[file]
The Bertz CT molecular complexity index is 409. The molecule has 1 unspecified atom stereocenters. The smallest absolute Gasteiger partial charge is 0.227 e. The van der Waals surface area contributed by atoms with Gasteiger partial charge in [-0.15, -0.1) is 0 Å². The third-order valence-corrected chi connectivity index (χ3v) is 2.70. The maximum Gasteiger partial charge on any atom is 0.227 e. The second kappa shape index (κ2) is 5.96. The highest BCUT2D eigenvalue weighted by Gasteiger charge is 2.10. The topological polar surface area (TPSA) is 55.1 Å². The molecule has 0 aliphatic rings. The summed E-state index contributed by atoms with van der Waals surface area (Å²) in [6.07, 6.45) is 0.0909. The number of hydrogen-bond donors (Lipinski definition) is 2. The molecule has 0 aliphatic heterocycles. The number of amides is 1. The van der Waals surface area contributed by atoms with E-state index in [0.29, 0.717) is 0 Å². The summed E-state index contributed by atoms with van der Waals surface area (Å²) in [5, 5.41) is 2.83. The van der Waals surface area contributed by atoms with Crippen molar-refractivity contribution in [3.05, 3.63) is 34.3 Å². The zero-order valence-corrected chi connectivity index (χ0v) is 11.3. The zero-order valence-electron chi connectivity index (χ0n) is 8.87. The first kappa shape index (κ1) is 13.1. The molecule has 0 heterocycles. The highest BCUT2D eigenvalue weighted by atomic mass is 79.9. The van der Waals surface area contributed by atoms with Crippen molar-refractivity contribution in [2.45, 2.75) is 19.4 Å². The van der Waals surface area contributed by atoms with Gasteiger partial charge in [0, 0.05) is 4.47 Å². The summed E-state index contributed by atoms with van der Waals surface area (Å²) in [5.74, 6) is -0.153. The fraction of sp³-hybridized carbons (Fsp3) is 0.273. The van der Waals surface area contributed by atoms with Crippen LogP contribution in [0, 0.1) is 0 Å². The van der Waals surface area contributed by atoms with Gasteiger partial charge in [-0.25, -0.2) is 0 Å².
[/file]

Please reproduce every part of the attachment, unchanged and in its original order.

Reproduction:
The Bertz CT molecular complexity index is 409. The molecule has 1 unspecified atom stereocenters. The smallest absolute Gasteiger partial charge is 0.227 e. The van der Waals surface area contributed by atoms with Gasteiger partial charge in [-0.15, -0.1) is 0 Å². The third-order valence-corrected chi connectivity index (χ3v) is 2.70. The maximum Gasteiger partial charge on any atom is 0.227 e. The second kappa shape index (κ2) is 5.96. The highest BCUT2D eigenvalue weighted by Gasteiger charge is 2.10. The topological polar surface area (TPSA) is 55.1 Å². The molecule has 0 aliphatic rings. The summed E-state index contributed by atoms with van der Waals surface area (Å²) in [6.07, 6.45) is 0.0909. The number of hydrogen-bond donors (Lipinski definition) is 2. The molecule has 0 aliphatic heterocycles. The number of amides is 1. The van der Waals surface area contributed by atoms with E-state index in [0.29, 0.717) is 0 Å². The summed E-state index contributed by atoms with van der Waals surface area (Å²) in [5, 5.41) is 2.83. The van der Waals surface area contributed by atoms with Crippen molar-refractivity contribution in [3.05, 3.63) is 34.3 Å². The zero-order valence-corrected chi connectivity index (χ0v) is 11.3. The zero-order valence-electron chi connectivity index (χ0n) is 8.87. The first kappa shape index (κ1) is 13.1. The molecule has 0 heterocycles. The highest BCUT2D eigenvalue weighted by atomic mass is 79.9. The van der Waals surface area contributed by atoms with Crippen molar-refractivity contribution in [2.45, 2.75) is 19.4 Å². The van der Waals surface area contributed by atoms with Gasteiger partial charge in [0, 0.05) is 4.47 Å². The summed E-state index contributed by atoms with van der Waals surface area (Å²) in [5.74, 6) is -0.153. The fraction of sp³-hybridized carbons (Fsp3) is 0.273. The van der Waals surface area contributed by atoms with Crippen LogP contribution in [0, 0.1) is 0 Å². The van der Waals surface area contributed by atoms with Gasteiger partial charge in [-0.25, -0.2) is 0 Å².